So it remains to argue (by induction) that the algorithm returns a pair \((\tilde{s}_W,\tilde{s}_B)\) of (relatively) uniformly \(\varepsilon \)-optimal strategies. Let us index the different recursive calls of the algorithm by \(i=1,2,\ldots ,h^{\prime }\le h\) and denote by \(\mathcal {G}^{(i)}=(G^{(i)}=(V^{(i)},E^{(i)},r^{(i)})\) the game input to the ith recursive call of the algorithm (so \(\mathcal {G}^{(1)}=\mathcal {G}\)) and by \(\hat{s}^{(i)}=(\hat{s}^{(i)}_W,\hat{s}^{(i)}_B)\), \(\tilde{s}^{(i)}=(\tilde{s}^{(i)}_W,\tilde{s}^{(i)}_B)\) the pair of strategies returned either in steps 2, 4, 5, or 11. Similarly, we denote by \(V^{(i)}=V_W^{(i)}\cup V_B^{(i)}\), \(U^{(i)}\), \(r^{(i)}\), \(K^{(i)}\) \(\hat{r}^{(i)}\), \(\hat{\mathcal {G}}^{(i)}\), \(\tilde{\mathcal {G}}^{(i)}\) the instantiations of V, \(V_B\), \(V_W,\) U, r, \(\hat{r}\), \(\hat{\mathcal {G}}\), K, \(\tilde{\mathcal {G}}\), respectively, in the ith call of the algorithm. We denote by \(S_W^{(i)}\) and \(S_B^{(i)}\) the set of strategies in \(\mathcal {G}^{(i)}\) for White and Black, respectively. For a set U of positions, a game \(\mathcal {G}\), and a situation s, we denote by \(\mathcal {G}[U]=(G[U],r)\) and s[U], respectively, the game and situation induced on U. \(\square \)

Claim 1

  1. (i)

    There does not exist an edge \((v,u)\in E\) such that \(v\in V_B^{(i)}\cap U^{(i)}\) and \(u\in V^{(i)}{\setminus } U^{(i)}\).

     
  2. (ii)

    For all \(v \in V_W^{(i)}\cap U^{(i)}\), there exists a \(u\in U^{(i)}\) with \((v,u)\in E\).

     
  3. (i’)

    There does not exist an edge \((v,u)\in E\) such that \(v\in V_W^{(i)}{\setminus } U^{(i)}\) and \(u\in U^{(i)}\).

     
  4. (ii’)

    For all black positions \(v \in V_B^{(i)}{\setminus } U^{(i)}\), there exists a \(u\in V^{(i)}{\setminus } U^{(i)}\) such that \((v,u)\in E\).

     
  5. (iii)

    Let \(\hat{s}^{(i)}=(\hat{s}_W^{(i)},\hat{s}_B^{(i)})\) be the situation returned in step 4. Then, for all \(v\in U^{(i)}\), we have \(\hat{s}^{(i)}(v)\in U^{(i)}\), and, for all \(v\in V^{(i)}{\setminus } U^{(i)}\), we have \(\hat{s}^{(i)}(v)\in V^{(i)}{\setminus } U^{(i)}\).

     

Proof

By the optimality conditions in \(\hat{\mathcal {G}}^{(i)}\) (see, e.g., [21]), we have
  1. (I)

    \(\mu _v(\hat{\mathcal {G}}^{(i)})=\min \{\mu _u(\hat{\mathcal {G}}^{(i)}) \mid u\in V^{(i)}\) such that \((v,u)\in E\}\), for \(v\in V_B^{(i)}\), and

     
  2. (II)

    \(\mu _v(\hat{\mathcal {G}}^{(i)})=\max \{\mu _u(\hat{\mathcal {G}}^{(i)}) \mid u\in V^{(i)}\) such that \((v,u)\in E\}\), for any \(v\in V_W^{(i)}\).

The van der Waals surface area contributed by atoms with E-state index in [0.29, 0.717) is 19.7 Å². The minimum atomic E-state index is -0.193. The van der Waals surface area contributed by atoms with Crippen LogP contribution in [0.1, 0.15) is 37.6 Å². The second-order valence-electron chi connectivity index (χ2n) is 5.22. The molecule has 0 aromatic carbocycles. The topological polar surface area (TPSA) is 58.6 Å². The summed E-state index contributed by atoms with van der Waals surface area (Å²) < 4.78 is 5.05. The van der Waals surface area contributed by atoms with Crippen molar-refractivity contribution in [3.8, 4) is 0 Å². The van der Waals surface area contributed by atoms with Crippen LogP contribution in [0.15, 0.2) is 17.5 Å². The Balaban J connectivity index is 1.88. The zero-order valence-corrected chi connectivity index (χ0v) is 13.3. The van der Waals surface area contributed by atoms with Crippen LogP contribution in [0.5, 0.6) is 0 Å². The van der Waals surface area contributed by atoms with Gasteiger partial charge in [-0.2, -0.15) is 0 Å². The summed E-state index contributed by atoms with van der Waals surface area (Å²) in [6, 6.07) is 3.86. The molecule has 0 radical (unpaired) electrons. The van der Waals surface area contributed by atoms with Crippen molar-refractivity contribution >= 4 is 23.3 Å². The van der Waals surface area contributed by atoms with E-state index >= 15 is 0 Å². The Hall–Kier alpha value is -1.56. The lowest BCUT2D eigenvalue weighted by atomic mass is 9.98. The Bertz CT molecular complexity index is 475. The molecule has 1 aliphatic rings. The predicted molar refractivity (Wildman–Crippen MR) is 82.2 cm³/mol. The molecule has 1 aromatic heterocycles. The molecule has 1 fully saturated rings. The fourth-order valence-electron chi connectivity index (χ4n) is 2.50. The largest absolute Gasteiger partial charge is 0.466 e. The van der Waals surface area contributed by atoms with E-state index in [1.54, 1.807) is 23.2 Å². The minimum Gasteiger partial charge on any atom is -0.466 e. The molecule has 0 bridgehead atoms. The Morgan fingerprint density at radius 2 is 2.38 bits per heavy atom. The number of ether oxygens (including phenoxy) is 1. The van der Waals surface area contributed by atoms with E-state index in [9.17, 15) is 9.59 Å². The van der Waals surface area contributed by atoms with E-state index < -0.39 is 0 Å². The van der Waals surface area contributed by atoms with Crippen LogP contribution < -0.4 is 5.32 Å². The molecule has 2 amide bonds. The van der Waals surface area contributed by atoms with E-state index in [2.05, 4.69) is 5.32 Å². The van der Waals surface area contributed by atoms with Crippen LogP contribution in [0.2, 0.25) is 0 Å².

(i) and (ii), together with the definition of \(U^{(i)}\), imply (i) and (ii), respectively. Similarly (i’) and (ii’) can be shown. The optimality conditions also imply that for all \(v\in V^{(i)}\), \(\mu _v(\hat{\mathcal {G}}^{(i)})=\mu _{\hat{s}^{(i)}(v)}(\hat{\mathcal {G}}^{(i)})\), which in turn implies (iii). \(\square \)

Note that Claim 1 implies that the game \(\mathcal {G}^{(i)}[V^{(i)}{\setminus } U^{(i)}]\) is well-defined since the graph \(G[V^{(i)}{\setminus } U^{(i)}]\) has no sinks. For a strategy \(s_W\) (and similarly for a strategy \(s_B\)) and a subset \(V^{\prime }\subseteq V\), we write \(S_W(V^{\prime })=\{s_W(u) \mid u\in V^{\prime }\}\). The following two claims state respectively that the values of the positions in \(U^{(i)}\) are well-approximated by the pseudo-polynomial algorithm and that these values are sufficiently larger than those in the residual set \(V^{(i)}{\setminus } U^{(i)}\).

Claim 2

For \(i=1,\ldots ,h^{\prime }\), let \(\hat{s}^{(i)}\) be the situation returned by the pseudo-polynomial algorithm on the game \(\hat{\mathcal {G}}^{(i)}\) in step 4. Then, for any \(w\in U^{(i)}\), we have
$$\begin{aligned} \max _{s_W\in S_W^{(i)}: s_W(U^{(i)}\cap V_W)\subseteq U^{(i)}}\mu _w\left( \mathcal {G}^{(i)}\left( s_W,\hat{s}_B^{(i)}\right) \right)&\le (1+\varepsilon ^{\prime })\mu _w\left( \mathcal {G}^{(i)}\right) \quad \text {and}\\ \min _{s_B\in S_B^{(i)}}\mu _w\left( \mathcal {G}^{(i)}\left( \hat{s}^{(i)}_W,s_B\right) \right)&\ge (1-\varepsilon ^{\prime })\mu _w\left( \mathcal {G}^{(i)}\right) . \end{aligned}$$

Proof

This follows from Lemma 1 by the uniform optimality of \(\hat{s}^{(i)}\) in \(\hat{\mathcal {G}}^{(i)}\) and the fact that \(\mu _w(\hat{\mathcal {G}}^{(i)})\ge 1/\varepsilon ^{\prime }\) for every \(w\in U^{(i)}.\) \(\square \)

Claim 3

For all \(u \in U^{(i)}\) and \(v\in V^{(i)}{\setminus } U^{(i)}\), we have \((1+\varepsilon ^{\prime })\mu _u(\mathcal {G}^{(i)})>\mu _v(\mathcal {G}^{(i)})\).

Proof

For \(u\in U^{(i)}, v\in V^{(i)}{\setminus } U^{(i)}\), we have \(\mu _u(\hat{\mathcal {G}}^{(i)})\ge 1/\varepsilon ^{\prime }\) and \(\mu _v(\hat{\mathcal {G}}^{(i)})< 1/\varepsilon ^{\prime }\). Thus, by Lemma 1,
$$\begin{aligned} \mu _v\left( \mathcal {G}^{(i)}\right)\le & {} K^{(i)}\mu _v\left( \hat{\mathcal {G}}^{(i)}\right) +K^{(i)}<\frac{K^{(i)}}{\varepsilon ^{\prime }}(1+\varepsilon ^{\prime })\le K^{(i)}\mu _u\left( \hat{\mathcal {G}}^{(i)}\right) \left( 1+\varepsilon ^{\prime }\right) \\\le & {} \mu _u\left( \mathcal {G}^{(i)}\right) \left( 1+\varepsilon ^{\prime }\right) . \end{aligned}$$
\(\square \)